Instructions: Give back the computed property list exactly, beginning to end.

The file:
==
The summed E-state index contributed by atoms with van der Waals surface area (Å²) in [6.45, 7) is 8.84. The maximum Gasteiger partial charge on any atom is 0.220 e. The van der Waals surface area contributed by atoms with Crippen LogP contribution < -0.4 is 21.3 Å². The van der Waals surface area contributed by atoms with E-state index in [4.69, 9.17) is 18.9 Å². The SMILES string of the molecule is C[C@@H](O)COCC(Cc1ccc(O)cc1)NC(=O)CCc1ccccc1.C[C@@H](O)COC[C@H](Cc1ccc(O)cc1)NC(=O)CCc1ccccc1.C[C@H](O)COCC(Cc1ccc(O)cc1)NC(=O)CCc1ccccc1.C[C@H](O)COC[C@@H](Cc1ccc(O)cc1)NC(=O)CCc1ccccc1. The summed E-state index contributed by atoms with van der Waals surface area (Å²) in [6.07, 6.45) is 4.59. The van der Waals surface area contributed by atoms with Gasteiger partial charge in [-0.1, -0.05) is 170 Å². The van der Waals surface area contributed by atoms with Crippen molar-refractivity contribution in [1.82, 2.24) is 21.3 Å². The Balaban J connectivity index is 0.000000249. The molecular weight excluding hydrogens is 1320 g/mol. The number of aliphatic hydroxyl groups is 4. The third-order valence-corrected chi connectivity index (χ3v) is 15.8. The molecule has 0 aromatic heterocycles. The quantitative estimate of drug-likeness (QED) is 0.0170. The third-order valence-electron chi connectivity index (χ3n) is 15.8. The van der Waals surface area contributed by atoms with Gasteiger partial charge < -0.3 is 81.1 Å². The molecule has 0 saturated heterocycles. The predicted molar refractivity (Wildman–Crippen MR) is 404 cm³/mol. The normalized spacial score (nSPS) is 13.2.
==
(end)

The summed E-state index contributed by atoms with van der Waals surface area (Å²) in [6.45, 7) is 8.84. The maximum Gasteiger partial charge on any atom is 0.220 e. The van der Waals surface area contributed by atoms with Crippen LogP contribution < -0.4 is 21.3 Å². The van der Waals surface area contributed by atoms with E-state index in [4.69, 9.17) is 18.9 Å². The SMILES string of the molecule is C[C@@H](O)COCC(Cc1ccc(O)cc1)NC(=O)CCc1ccccc1.C[C@@H](O)COC[C@H](Cc1ccc(O)cc1)NC(=O)CCc1ccccc1.C[C@H](O)COCC(Cc1ccc(O)cc1)NC(=O)CCc1ccccc1.C[C@H](O)COC[C@@H](Cc1ccc(O)cc1)NC(=O)CCc1ccccc1. The summed E-state index contributed by atoms with van der Waals surface area (Å²) in [6.07, 6.45) is 4.59. The van der Waals surface area contributed by atoms with Gasteiger partial charge in [-0.1, -0.05) is 170 Å². The van der Waals surface area contributed by atoms with Crippen molar-refractivity contribution in [1.82, 2.24) is 21.3 Å². The Balaban J connectivity index is 0.000000249. The molecular weight excluding hydrogens is 1320 g/mol. The number of aliphatic hydroxyl groups is 4. The third-order valence-corrected chi connectivity index (χ3v) is 15.8. The molecule has 0 aromatic heterocycles. The quantitative estimate of drug-likeness (QED) is 0.0170. The third-order valence-electron chi connectivity index (χ3n) is 15.8. The van der Waals surface area contributed by atoms with Gasteiger partial charge < -0.3 is 81.1 Å². The molecule has 0 saturated heterocycles. The predicted molar refractivity (Wildman–Crippen MR) is 404 cm³/mol. The normalized spacial score (nSPS) is 13.2.